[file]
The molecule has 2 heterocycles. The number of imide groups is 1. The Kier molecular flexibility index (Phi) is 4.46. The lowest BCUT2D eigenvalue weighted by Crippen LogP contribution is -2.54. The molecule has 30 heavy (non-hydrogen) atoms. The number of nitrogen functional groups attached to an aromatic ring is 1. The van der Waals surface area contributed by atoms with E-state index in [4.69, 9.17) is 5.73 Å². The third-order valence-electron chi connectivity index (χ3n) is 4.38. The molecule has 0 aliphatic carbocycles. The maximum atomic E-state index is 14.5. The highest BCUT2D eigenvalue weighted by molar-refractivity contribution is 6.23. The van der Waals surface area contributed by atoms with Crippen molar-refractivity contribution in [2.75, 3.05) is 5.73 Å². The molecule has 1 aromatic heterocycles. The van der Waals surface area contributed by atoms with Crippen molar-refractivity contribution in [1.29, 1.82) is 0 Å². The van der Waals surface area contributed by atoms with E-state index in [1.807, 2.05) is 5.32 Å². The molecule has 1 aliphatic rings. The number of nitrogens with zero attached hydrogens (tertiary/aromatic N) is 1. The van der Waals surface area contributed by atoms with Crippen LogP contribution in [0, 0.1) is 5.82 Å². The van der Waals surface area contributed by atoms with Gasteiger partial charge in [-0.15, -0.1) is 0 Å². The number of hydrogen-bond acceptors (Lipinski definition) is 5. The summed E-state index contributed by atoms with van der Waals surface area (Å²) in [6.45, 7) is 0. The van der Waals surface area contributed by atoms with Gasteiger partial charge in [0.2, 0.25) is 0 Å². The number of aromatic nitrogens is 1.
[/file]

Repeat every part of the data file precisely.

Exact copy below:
The molecule has 2 heterocycles. The number of imide groups is 1. The Kier molecular flexibility index (Phi) is 4.46. The lowest BCUT2D eigenvalue weighted by Crippen LogP contribution is -2.54. The molecule has 30 heavy (non-hydrogen) atoms. The number of nitrogen functional groups attached to an aromatic ring is 1. The van der Waals surface area contributed by atoms with E-state index in [4.69, 9.17) is 5.73 Å². The third-order valence-electron chi connectivity index (χ3n) is 4.38. The molecule has 0 aliphatic carbocycles. The maximum atomic E-state index is 14.5. The highest BCUT2D eigenvalue weighted by molar-refractivity contribution is 6.23. The van der Waals surface area contributed by atoms with Crippen molar-refractivity contribution in [2.75, 3.05) is 5.73 Å². The molecule has 1 aromatic heterocycles. The van der Waals surface area contributed by atoms with Crippen molar-refractivity contribution in [1.29, 1.82) is 0 Å². The van der Waals surface area contributed by atoms with E-state index in [1.807, 2.05) is 5.32 Å². The molecule has 1 aliphatic rings. The number of nitrogens with zero attached hydrogens (tertiary/aromatic N) is 1. The van der Waals surface area contributed by atoms with Crippen LogP contribution in [0, 0.1) is 5.82 Å². The van der Waals surface area contributed by atoms with Gasteiger partial charge in [-0.15, -0.1) is 0 Å². The number of hydrogen-bond acceptors (Lipinski definition) is 5. The summed E-state index contributed by atoms with van der Waals surface area (Å²) in [6.45, 7) is 0. The van der Waals surface area contributed by atoms with Gasteiger partial charge in [0.2, 0.25) is 0 Å². The number of aromatic nitrogens is 1.